AND THE GIRL
Cahill, in Arms and the Girl, was named for the
month she was born in. All too aptly, since she is fated to
live in the coldness and harshness of the lowest level of
an underclass family. Physically abused by her father from
the age of three, unloved by anyone but her ineffectual sister
Prue, she lives by a creed of absolute cynicism. She hates;
she destroys. But she has an independence, determination and
strength that make her more than a victim. This character
bears the symbolic weight Stevie Davies gives it by linking
January with Jesus Christ.
Arms and the Girl is Stevie Davies's third
novel. Her greatest strength besides powerful writing,
fine character drawing and splendid story-telling is
honesty. The Cahill family is anatomised with a brilliance
of detail and unflinching recognition of horror that gives
it utter conviction.
It is because January is the neediest child, looked after
as a baby by the narcissistic eldest son, that she is singled
out by the loutish NCO father to bear the brunt of his rage.
He sees in her the unloved, unlovable child he hates in himself.
His character is masterly in its sporadic charm, self-pity,
weakness, loneliness and evil.
Living close to the Cahills in the remote Scottish village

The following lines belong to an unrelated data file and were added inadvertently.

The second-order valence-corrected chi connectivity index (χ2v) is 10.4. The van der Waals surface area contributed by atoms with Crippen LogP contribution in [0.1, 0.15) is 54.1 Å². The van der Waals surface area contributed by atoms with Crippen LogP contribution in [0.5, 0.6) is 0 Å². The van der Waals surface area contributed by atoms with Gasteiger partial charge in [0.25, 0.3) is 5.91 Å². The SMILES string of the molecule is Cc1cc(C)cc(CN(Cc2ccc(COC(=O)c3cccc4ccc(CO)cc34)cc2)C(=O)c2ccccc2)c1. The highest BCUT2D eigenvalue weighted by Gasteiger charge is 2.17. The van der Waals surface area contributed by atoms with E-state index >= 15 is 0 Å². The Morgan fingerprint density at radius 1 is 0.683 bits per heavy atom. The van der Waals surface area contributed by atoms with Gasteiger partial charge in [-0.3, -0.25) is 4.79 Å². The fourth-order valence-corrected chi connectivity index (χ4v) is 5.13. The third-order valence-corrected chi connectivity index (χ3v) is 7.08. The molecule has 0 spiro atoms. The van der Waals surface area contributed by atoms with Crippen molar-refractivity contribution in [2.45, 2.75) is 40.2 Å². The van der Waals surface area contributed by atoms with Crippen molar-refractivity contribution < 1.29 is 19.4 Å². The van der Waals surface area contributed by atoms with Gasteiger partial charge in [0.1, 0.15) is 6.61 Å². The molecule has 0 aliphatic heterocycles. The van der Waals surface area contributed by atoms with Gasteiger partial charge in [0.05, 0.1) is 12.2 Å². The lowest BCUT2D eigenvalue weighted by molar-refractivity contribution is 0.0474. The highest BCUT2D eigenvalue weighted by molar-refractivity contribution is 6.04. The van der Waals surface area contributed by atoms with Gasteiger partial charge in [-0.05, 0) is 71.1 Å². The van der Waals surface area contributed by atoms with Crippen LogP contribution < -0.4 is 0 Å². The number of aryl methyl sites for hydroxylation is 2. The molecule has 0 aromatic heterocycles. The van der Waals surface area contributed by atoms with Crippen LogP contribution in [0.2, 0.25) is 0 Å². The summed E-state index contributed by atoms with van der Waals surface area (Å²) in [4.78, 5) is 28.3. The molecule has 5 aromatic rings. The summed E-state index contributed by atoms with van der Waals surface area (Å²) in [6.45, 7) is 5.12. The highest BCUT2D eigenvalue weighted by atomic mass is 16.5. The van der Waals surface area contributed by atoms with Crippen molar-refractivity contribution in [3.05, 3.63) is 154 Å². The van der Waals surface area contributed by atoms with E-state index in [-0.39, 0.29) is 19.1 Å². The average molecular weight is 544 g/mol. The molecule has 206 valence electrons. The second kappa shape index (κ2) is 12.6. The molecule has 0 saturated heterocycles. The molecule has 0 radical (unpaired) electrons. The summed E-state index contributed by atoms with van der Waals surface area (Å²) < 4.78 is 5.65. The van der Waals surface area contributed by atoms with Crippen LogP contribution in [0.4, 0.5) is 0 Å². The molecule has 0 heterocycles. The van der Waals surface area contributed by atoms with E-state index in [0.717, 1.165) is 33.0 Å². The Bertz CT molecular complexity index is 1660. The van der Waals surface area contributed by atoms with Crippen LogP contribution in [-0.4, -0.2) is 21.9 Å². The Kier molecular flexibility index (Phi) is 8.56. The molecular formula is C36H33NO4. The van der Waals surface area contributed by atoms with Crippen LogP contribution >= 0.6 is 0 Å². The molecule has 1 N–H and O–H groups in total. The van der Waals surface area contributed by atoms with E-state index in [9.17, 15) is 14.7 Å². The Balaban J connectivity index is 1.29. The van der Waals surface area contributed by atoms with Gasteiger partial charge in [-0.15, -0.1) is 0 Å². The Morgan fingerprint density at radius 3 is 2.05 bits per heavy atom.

they are posted to when the narrative begins, in the late
1950s, are the Gordons: a Church of Scotland rector, his highly
intelligent, conscientious wife and similar daughter. The
Protestant 13-year-old Isabel befriends the Catholic Prue
Cahill, whose instinctive response to deprivation is to try
to escape into another identity, that of an intellectually
aspiring Scot. She would ideally like to be Isabel.
But Isabel has the emotional security bequeathed by her upbringing
to follow the search for knowledge to painful truth. She dares
to question Britain's right to rule in those countries the
army families have been posted to; she dares to tell her Calvinistic
father she does not believe in God. Prue resorts, as life
at home descends into hell, to seeing visions of the Virgin
Mary. Her love of books becomes a mere search for solace.
Throughout this novel Stevie Davies demonstrates the symbiotic
relationship of evil and the denial of truth and reality.
Hugh Cahill finds dangerous comfort in his church's offering
of forgiveness through self-deceiving confession.
Mary Cahill does infinite damage by blinding herself to his
sexual abuse of their children. Even the well-meaning doctor
who treats Mrs Gordon for cancer harms her by dishonest reassurance.
January and Isabel are the truth-seekers. One is destroyed
by her inability to blind herself so as to avoid intolerable
pain; the other, born luckier, achieves an existence of purpose
and integrity. Both, equally, are heroines.
|| Frances Hill, The Times
|| A harrowing novel about
the miserable lives of a family of army children abused by
their father. Set in a bleak army community on the Moray Firth
in 1959, it follows the fate of two sisters Prue, a
bright, bookish girl desperate to escape, and January, equally
desperate, but trapped by the savage hatred of her father
and the complicity of her indifferent family. Through Prue's
friendship with Isabel, the local rector's daughter, January
glimpses another, gentler, world, but Isabel's family has
its own problems, and January's victimisation is unremitting.
A powerfully written book.
|| Independent on
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